Structural stability of highway embankments in the Arctic corridor

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De Guzman, Earl Marvin
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There are uncertainties related to the mechanical behaviour of highway embankments where frozen soil is used as fill material and experience natural thawing and settlements during the first thawing season following construction. Side slope sloughing, fill cracking, and development of localized thaw settlements underneath the embankment shoulders and side slopes typically occur due to thawing of the frozen soil and permafrost foundation. Test sections were constructed and instrumented with temperature and displacement sensors along the Inuvik-Tuktoyaktuk Highway in the Northwest Territories, Canada to assess the thermal and mechanical performance of frozen fill embankments. One of the test sections was reinforced with layers of wicking woven geotextiles at its side slopes to provide reinforcement against lateral movements and instabilities during the thawing season. This is the first research where woven geotextiles were used for slope reinforcement of initially frozen fill in Arctic regions. Significant lateral displacements occurred in the summer following end-of-construction for the control (unreinforced) and reinforced test sections, with the reinforced section showing reduced lateral movements. Temperatures in the embankment and permafrost foundation have also been increasing due to warming air temperatures, leading to additional displacements as the previously compacted frozen fill thaws. Large-scale direct shear and pullout tests were conducted on the soil and woven geotextiles, respectively, under different moisture contents and environmental conditions to quantify their influence on embankment performance. The most critical condition, based on the tests conducted, occurs during the onset of the first thawing when the ice bonding in the soil matrix melts. The interface properties obtained from the pullout tests showed that the wicking geotextile has higher interface friction properties compared to a non-wicking geotextile at comparable strain levels. Thermal modelling and coupled thermal-mechanical modelling were carried out using commercially-available finite element software TEMP/W and ABAQUS, respectively, and were calibrated with recorded field data. Climate modelling scenarios were also used to evaluate performance under near-term and long-term conditions. The coupled models confirmed the benefit of using woven geotextiles in reducing displacements when used as reinforcement in thawing slopes. With confidence on model results for the test sections, parametric studies were conducted to investigate the influence of embankment thickness, slope inclination, reinforcement length, and reinforcement spacing on the thermal and mechanical performance of these embankments. The monitored field performance, use of woven geotextiles as slope reinforcement, and numerical modelling considering the effects of climate change presented in this thesis will help improve the existing design guidelines for highway embankments in Arctic regions.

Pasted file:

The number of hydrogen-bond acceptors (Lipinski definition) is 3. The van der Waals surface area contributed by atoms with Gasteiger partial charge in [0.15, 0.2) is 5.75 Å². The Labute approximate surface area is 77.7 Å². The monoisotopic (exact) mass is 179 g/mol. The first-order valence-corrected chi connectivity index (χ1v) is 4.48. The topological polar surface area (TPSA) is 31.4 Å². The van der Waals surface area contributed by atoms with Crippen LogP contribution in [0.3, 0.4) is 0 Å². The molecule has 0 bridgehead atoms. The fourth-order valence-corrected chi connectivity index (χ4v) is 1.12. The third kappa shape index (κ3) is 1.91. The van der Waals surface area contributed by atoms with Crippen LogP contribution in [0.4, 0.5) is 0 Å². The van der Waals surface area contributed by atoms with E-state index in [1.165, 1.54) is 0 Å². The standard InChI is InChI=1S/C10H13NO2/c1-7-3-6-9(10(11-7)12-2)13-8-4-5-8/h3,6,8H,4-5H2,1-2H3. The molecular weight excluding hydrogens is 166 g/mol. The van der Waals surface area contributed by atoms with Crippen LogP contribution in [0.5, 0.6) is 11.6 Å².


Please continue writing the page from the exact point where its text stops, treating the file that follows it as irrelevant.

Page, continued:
Highway embankments, Winter construction, Permafrost, Frozen fill compaction, Reinforced slopes, Wicking geotextiles, Interface resistance, Shear strength, Large-scale direct shear test, Pullout test, Numerical modelling, Climate change